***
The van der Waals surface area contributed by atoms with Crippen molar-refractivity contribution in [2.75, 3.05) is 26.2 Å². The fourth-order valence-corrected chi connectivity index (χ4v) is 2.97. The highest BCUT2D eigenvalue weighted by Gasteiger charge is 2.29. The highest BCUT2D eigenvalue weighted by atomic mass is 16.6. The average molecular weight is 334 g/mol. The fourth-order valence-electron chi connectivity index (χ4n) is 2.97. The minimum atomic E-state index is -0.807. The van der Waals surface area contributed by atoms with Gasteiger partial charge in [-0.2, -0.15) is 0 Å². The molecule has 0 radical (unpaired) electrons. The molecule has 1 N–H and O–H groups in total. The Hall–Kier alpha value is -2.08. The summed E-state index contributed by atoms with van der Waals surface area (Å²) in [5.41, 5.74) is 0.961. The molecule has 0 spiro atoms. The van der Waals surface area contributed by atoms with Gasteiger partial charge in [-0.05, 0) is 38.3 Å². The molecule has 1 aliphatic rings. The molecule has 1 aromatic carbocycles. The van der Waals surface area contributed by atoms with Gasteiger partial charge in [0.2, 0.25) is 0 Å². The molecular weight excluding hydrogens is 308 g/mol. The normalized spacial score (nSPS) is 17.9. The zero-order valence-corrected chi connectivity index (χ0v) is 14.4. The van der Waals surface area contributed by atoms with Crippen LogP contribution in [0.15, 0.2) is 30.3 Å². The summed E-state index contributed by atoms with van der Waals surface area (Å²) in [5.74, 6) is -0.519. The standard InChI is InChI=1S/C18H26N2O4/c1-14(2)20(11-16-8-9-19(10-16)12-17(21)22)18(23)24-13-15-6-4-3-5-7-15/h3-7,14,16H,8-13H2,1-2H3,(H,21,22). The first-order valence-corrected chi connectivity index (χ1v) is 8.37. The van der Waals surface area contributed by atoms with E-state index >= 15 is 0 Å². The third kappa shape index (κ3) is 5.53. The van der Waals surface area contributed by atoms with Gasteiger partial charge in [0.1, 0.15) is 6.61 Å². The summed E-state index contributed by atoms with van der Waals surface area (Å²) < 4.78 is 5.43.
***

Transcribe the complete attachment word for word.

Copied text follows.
The van der Waals surface area contributed by atoms with Crippen molar-refractivity contribution in [2.75, 3.05) is 26.2 Å². The fourth-order valence-corrected chi connectivity index (χ4v) is 2.97. The highest BCUT2D eigenvalue weighted by Gasteiger charge is 2.29. The highest BCUT2D eigenvalue weighted by atomic mass is 16.6. The average molecular weight is 334 g/mol. The fourth-order valence-electron chi connectivity index (χ4n) is 2.97. The minimum atomic E-state index is -0.807. The van der Waals surface area contributed by atoms with Gasteiger partial charge in [-0.2, -0.15) is 0 Å². The molecule has 0 radical (unpaired) electrons. The molecule has 1 N–H and O–H groups in total. The Hall–Kier alpha value is -2.08. The summed E-state index contributed by atoms with van der Waals surface area (Å²) in [5.41, 5.74) is 0.961. The molecule has 0 spiro atoms. The van der Waals surface area contributed by atoms with Gasteiger partial charge in [-0.05, 0) is 38.3 Å². The molecule has 1 aliphatic rings. The molecule has 1 aromatic carbocycles. The van der Waals surface area contributed by atoms with Gasteiger partial charge in [0.2, 0.25) is 0 Å². The molecular weight excluding hydrogens is 308 g/mol. The normalized spacial score (nSPS) is 17.9. The zero-order valence-corrected chi connectivity index (χ0v) is 14.4. The van der Waals surface area contributed by atoms with Crippen LogP contribution in [0.15, 0.2) is 30.3 Å². The summed E-state index contributed by atoms with van der Waals surface area (Å²) in [5.74, 6) is -0.519. The standard InChI is InChI=1S/C18H26N2O4/c1-14(2)20(11-16-8-9-19(10-16)12-17(21)22)18(23)24-13-15-6-4-3-5-7-15/h3-7,14,16H,8-13H2,1-2H3,(H,21,22). The first-order valence-corrected chi connectivity index (χ1v) is 8.37. The van der Waals surface area contributed by atoms with E-state index >= 15 is 0 Å². The third kappa shape index (κ3) is 5.53. The van der Waals surface area contributed by atoms with Gasteiger partial charge in [0.1, 0.15) is 6.61 Å². The summed E-state index contributed by atoms with van der Waals surface area (Å²) < 4.78 is 5.43.